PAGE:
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Thread: Language question

  1. #1 Language question 
    Forum Masters Degree thyristor's Avatar
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    Hi!
    I know this isn't exactly forum-related, but I didn't know where to turn. I hope you don't mind my asking this question too much.
    What I wonder (and I direct myself to those of you who are good at English, preferably those who have it as a mother tongue) is the following.
    Do you write Charles' or Charles's, when you want to mark the genitive case?


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  3. #2 Re: Language question 
    Forum Cosmic Wizard i_feel_tiredsleepy's Avatar
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    Quote Originally Posted by thyristor
    Hi!
    I know this isn't exactly forum-related, but I didn't know where to turn. I hope you don't mind my asking this question too much.
    What I wonder (and I direct myself to those of you who are good at English, preferably those who have it as a mother tongue) is the following.
    Do you write Charles' or Charles's, when you want to mark the genitive case?
    Charles' is an older form of English, it's still pretty common in standard writing and some English style guides consider it right as well. Basically both are correct unless you're dealing with a strict grammar nazi.

    You're supposed to use the s in all cases except Biblical and Classical names.


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  4. #3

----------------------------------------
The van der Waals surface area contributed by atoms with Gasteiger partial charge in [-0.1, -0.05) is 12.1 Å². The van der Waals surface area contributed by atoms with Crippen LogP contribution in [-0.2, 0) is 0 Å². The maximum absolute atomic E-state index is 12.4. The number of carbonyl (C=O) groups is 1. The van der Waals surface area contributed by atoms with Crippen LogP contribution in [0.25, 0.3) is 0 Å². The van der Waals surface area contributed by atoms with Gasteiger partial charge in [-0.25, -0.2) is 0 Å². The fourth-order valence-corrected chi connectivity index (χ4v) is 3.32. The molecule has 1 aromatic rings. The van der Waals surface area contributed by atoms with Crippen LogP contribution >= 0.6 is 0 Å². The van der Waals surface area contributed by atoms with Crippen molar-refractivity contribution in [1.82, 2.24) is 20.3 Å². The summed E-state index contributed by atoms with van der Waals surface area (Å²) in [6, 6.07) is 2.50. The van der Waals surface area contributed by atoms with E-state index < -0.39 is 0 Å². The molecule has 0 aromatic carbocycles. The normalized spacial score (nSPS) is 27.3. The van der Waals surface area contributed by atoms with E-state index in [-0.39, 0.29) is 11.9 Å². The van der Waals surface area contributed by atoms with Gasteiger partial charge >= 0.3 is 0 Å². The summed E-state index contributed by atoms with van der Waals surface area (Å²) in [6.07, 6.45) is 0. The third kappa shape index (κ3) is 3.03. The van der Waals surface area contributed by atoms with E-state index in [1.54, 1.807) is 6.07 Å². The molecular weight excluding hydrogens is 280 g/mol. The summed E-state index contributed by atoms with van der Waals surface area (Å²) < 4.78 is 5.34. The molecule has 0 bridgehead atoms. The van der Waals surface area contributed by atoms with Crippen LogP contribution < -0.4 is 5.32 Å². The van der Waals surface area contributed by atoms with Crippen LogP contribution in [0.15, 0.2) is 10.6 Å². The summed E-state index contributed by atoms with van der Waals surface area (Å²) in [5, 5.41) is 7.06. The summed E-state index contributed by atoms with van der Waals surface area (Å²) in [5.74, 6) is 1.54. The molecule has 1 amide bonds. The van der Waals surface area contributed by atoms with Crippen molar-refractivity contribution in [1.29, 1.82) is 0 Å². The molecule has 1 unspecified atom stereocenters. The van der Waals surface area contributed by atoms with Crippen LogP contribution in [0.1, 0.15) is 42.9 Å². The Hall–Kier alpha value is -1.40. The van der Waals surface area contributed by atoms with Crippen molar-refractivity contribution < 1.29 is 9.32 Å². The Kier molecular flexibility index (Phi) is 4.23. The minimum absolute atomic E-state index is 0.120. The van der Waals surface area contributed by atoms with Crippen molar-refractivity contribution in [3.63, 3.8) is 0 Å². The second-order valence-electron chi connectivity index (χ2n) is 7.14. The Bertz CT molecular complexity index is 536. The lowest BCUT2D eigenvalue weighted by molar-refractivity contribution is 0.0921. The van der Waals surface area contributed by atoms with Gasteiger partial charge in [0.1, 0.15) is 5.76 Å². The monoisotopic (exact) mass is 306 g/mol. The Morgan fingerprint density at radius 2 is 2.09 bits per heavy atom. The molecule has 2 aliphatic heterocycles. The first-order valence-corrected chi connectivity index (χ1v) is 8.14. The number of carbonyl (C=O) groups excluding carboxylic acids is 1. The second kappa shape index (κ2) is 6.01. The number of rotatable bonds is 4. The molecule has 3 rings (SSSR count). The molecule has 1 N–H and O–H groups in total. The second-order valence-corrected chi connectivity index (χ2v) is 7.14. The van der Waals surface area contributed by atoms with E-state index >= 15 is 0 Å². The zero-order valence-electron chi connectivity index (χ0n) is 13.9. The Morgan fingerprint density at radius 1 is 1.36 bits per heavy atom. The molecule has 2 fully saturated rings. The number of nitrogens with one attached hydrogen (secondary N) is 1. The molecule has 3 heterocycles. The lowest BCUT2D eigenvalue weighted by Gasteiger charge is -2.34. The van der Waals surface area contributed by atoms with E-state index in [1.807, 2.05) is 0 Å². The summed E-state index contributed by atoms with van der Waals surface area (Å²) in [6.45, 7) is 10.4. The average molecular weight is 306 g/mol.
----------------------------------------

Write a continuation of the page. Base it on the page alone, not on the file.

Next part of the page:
The Doctor Quantime's Avatar
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    Coming from England myself and having been being taught English the English way, I can tell you that you would put:

    Charles'

    Because if you didn't you could go Charles's's's's with no difference how many s' you put on the end.

    Think if how you say 'S'. You say Ess (in upper case) in lower case you say 'sssh'. When you say Charles you say 'Charle(sssh) as in lower case 's'. But if you say Charles's you say: Charle(sssh)(ez). But if you simply say it 'Charles' you say: Charle(sez).

    Of course you still say the charles the same, but in the one where you put 'Charles's you are adding a silent letter for no reason. The silent letter being the end 's' on top of one already there, thats like me in my name putting Stephphen. Two silent letters to mean a 'v' as in Steven, but the 'ph' means 'v' so it would be like putting 'phph' and still having only one 'v' because there is no need to say the silent letters twice.

    Phew. Mind mind's boggled now.
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  5. #4  
    Forum Masters Degree thyristor's Avatar
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    Thanks for the replies!
    Ok, so Bad Wolf, says that it would be wrong writing Charles's, while i_feel_tiredsleepy says that both are correct. Anyone else who has an opinion on this matter?
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  6. #5  
    Forum Cosmic Wizard i_feel_tiredsleepy's Avatar
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  7. #6  
    The Doctor Quantime's Avatar
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    When a name ends in s, we usually treat it like any other singular noun, and add 's:

    * This is Charles's chair.

    But it is possible (especially with older, classical names) to just add the apostrophe ':

    * Who was Jesus' father?
    This is totally interdependent on the word that has the 's' on the end. For instance, we say Charles. But it is said like this: Charle(z)

    With Jesus we say: Jesu(sssh).

    So relate that to my previous post where I say: